· we use all the current technologies out there · we check the root protection capabilities, but it comes with continuous challenges · if you have a fingerprint, you get a dialogue which is now broken on phones like One+ · we are testing on the google cloud, but when it comes to fingerprint testing, that’s down to testing each device which costs a lot of resources · with every major release, we experience a challenge when it comes to security

Q: Is this back-end system something you acquired? A: The backend is custom, based on the Austrian registry that provides the attributes. The backend has app register (data protection policies, metadata etc.). Assigning the attributes is custom.

Q: Basic premises are that you rely on everyone having a relatively modern smartphone, but what happens to people that don’t want to have/use a smartphone? A: There are currently discussions on how to provide it for users who don’t have a phone. There has been the option to use an SMS, but that depends on the different providers (roaming, etc.). On iPhone every iPhone starting from iPhone 5 has the capabilities and android starting from android 6 a lot of phones can use the app. The mobile app is primarily for the mobile use cases and if you go to the web, if the SMS is allowed then it will be fine, but all of this is under discussion.

Q: Could you summarize the smart card solutions? A: Regarding the chip cards, in the previous solution they have been used for the key signature and the attributes. The release of the attributes is not supported by the new system but there will be places where you would be able to use the key signature for authenticating against the services. In this case, chip card is still around but not in the role of providing the attributes. The attributes will be revoked when the new legislation is out.

Q: To use the chip card do you need an NFC reader? A: A lot of those chip cards don’t have an NFC reader. NFC is not required but a card reader in some way. The chip card is not the primary use case. NFC was never a focus. Using NFC is a limiting factor for users.

The session is extended: Q: What happens if you have 2 mobile phones, can I use both? A: Yes Q: And if I lose one? A: You can imagine it being the same as on Google. If you log into the system (my EID part) and then you see a list of devices and you can decide whether to throw them out or add them. This is the problem of the recovery procedure, if you have lost all the phones, you need to make sure you have some authentication left to go to the right page and in this case let’s put security aside, SMS would be perfect. If you lose the phone with the SIM card, it will be a problem. The worst case is if you have a new phone or you wipe the app, you would have to go to the passport office again. This is a big challenge because you have security and how to avoid going to the passport office.

Q: What about multiple accounts on one phone? A: nice idea, but not a primary focus currently. Q: What about tablets? A: Tablets haven’t been addressed yet.

Q: The mobile authenticator, authenticate app that’s provided by the EID system or you also have an IDP or client line that can be embedded if you’re building your own app? A: The app is provided by the system, it’s already in place. The clients currently need to do a SAML or OIDC and they are reconnected to the right part, that’s quite easy. The mobile part it’s a lot more complicated because you still have a lot of URLs that go over to the other app but you need to be careful to do it the right way. It’s not vital that you get an initial token and then you reenroll this token again. We don’t do this because the SPs need to have all those technologies and they don’t.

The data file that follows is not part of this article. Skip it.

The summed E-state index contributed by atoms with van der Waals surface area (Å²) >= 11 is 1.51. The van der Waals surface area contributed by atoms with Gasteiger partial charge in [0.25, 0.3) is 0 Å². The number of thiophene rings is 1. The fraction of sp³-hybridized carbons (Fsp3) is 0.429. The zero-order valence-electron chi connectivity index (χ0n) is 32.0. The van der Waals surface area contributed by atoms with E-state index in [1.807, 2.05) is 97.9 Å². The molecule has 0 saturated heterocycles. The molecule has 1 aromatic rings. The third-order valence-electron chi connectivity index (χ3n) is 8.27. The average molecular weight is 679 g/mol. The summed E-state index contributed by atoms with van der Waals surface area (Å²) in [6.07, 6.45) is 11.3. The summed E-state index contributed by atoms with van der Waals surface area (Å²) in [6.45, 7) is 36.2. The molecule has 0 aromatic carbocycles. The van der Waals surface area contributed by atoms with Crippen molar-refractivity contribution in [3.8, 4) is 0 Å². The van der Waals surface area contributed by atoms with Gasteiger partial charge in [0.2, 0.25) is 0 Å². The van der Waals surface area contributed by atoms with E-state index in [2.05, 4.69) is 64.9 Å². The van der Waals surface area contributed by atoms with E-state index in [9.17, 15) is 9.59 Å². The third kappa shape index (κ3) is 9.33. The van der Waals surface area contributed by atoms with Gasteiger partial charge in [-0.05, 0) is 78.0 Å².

A: We have the app switch; we can’t embed it in the standard authentication workflows because that doesn’t meet the requirements of the mobile phone signature because you don’t have that many options in the browser. But that’s a big gap, because we can do it for every country with the app provider. In the web case, it doesn’t work like that, you lack information about a lot of things like who has it installed etc.

Q: Is there a mechanism to direct to the app store on iOS? A: Yes.

Q: What is the technical interface E-ID app? A: Standard OIDC, not going to be SAML.

Q: Does the app have a local refresh token? Outside the E-ID? A: Yes, depends on the SP. OIDC – refresh times which need to be decided soon…there will be policies.

Q: Concerning the 3-factor authentication, I think the problematic part is the requirement for a fingerprint or face ID because in some cases you don’t need it. If the fingerprint of my phone doesn’t comply with your regulations for the authentication… I think the inherence factor is problematic, as it’s not confidential and the other part is that there could be security breaches and leaks. But you have the fallback to the password? A: Think about the signature authentication, you need ALL 3 factors. If one of the 3 factors is lost, you will be required to fulfill all 3 factors. You need to bind your phone with the recovery system. You won’t be able to change between methods.

Q: What is inherence? A: It’s a biometric property. Whenever you create a key in the Trust, you can tell your iPhone or Android to use the fingerprint of the face ID.

· Pilot is going to start in May, but I don’t want to comment much on this as it’s not my area of expertise. We’re hoping to have the app running by the end of the year, but it will be challenging for the SPs.